BABY CORALS AND FISH SMELL THEIR WAY TO THE BEST HOME
New research suggests that these creatures, baby fish and coral larvae, smell their way to neighborhoods where the living is good. Scents emitted by certain species of adult corals draw fish and coral larvae to healthy reefs, while the noxious odor of out-of-control seaweed drives them away from damaged ecosystems.
Young fish and coral larvae are cast out into the open ocean after they are born, to swim or float away on currents to new ecosystems. Some eventually return to their spawning grounds—especially if their hometown happens to be in a protected marine habitat—while others settle elsewhere. But these days, many fish and coral larvae are finding themselves with limited options: More and more unprotected reefs have been taken over by seaweed, which smothers coral, disrupts food webs, and perhaps even poisons potential settlers.
Both fish and coral larvae have been observed navigating away from those degraded reefs and toward healthy ecosystems. A baby coral is “a bag of snot with some cilia around it. How could it go one place and not another?”…… continue reading
- More: Science
- Photo by Danielle Dixson
- Reference: Nixson et al. 2014.Chemically mediated behavior of recruiting corals and fishes: A tipping point that may limit reef recovery
The Vancouver Aquarium Marine Mammal Rescue Centre assists ill, injured, or abandoned marine mammals with the goal of rehabilitating them for release back into their natural habitat. If you believe a marine mammal is in distress, contact the Marine Mammal Rescue Centre at 604-258-SEAL (7325).
Learn more at Zooborns.
Boston University’s Marine Science Association is hosting the annual Lobster Ball sunset harbor cruise on the last day of classes! There will be pizza, dancing, and beautiful views of the city.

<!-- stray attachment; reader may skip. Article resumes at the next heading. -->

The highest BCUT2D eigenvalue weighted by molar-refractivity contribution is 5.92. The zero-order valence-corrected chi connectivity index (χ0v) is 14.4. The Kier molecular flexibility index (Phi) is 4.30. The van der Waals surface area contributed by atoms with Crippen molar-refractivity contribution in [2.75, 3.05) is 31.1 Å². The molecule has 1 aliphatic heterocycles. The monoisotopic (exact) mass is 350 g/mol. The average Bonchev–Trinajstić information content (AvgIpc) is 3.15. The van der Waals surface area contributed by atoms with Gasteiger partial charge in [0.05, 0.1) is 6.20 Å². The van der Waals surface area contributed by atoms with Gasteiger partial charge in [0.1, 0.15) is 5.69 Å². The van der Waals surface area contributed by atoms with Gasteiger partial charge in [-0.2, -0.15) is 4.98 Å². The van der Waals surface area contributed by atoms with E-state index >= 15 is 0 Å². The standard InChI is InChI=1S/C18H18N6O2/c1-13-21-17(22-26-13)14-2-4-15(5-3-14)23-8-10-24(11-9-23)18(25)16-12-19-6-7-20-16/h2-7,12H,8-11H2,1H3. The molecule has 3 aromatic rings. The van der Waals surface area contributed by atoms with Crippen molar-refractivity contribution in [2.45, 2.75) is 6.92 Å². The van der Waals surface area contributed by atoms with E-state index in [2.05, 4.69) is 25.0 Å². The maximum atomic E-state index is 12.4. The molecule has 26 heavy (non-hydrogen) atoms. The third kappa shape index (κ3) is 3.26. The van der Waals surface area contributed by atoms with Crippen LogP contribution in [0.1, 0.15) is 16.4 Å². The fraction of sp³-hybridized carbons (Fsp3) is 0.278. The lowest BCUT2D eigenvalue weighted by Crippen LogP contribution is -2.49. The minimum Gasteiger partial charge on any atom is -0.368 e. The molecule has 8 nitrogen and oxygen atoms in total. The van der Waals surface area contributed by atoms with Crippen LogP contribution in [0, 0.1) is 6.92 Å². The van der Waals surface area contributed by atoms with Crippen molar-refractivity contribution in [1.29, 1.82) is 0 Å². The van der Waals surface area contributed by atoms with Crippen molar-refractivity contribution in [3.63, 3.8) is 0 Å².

Quick ticket link: http://www.eventbrite.com/e/bu-marine-science-associations-lobster-ball-tickets-11421948355?aff=es2&rank=1&sid=1bc8104fcc8411e39e261231390f9522
Dress: Formal attire including an article of red clothing.
Everyone is invited, so invite your friends who may be interested!
Transportation: From BU, take the Green Line Inbound to Park Street. Then switch to the Red Line towards Ashmont or Braintree, get off at South Station. Switch to the SL1 (silver line bus towards Logan Airport), take 2 stops until the World Trade Center Stop. Walk northeast one block to the World Trade Center pier. This will take 40+ minutes, so plan accordingly. Taking a taxi is another option. The event ends at 10pm, so there will be plenty of time to take the T back to BU.
Food and drink: Pizza will be served and a cash bar will be available.
A note from the Charles River Boat Company regarding their alcohol policy:
“Please make sure that you advise all guests that they will need to have a valid government issued I.D. to board the vessel that evening. All guests 21 and over will be given a wristband. Our captain and crew reserve the right not to serve any minors or guests who appear to have had an access amount of alcohol. We have strict drug and alcohol policies onboard and adhere to all liquor laws. Please also note that guests are not allowed to bring any outside liquor onboard our vessels.”
A waiver will have to be filled out you can find it here:
Hope to see you there!
Peace & Fish Love,
Although we don’t have a normal meeting scheduled for this week, we did sign us up for an
Interviewing for Success workshop at the Center for Career Development. The workshop is from 6-7 pm Thursday, April 17th in Room 101 at 100 Bay State Road. This workshop is relevant to anyone so feel free to bring your friends!
See you tomorrow,
Garden Eels | Heterocongrinae
“Tightening its very muscular body to make itself rigid, a garden eel drives its pointy tail deep into the sandy sea floor. The skin in the tail contains a hard substance, so it isn’t hurt. Once the eel is deep enough, it wiggles its dorsal fin, pushing sand out of the hole. Slime from their skin cements the walls of their burrows, preventing cave-ins. Like many other reef animals, garden eels escape from predators by diving tail-first into reef-bottom burrows. When they’re not hiding, these fish sway in the current like blades of seagrass. Each eel lives in a single burrow, which they rarely ever leave.” -
(by Mickle Huang)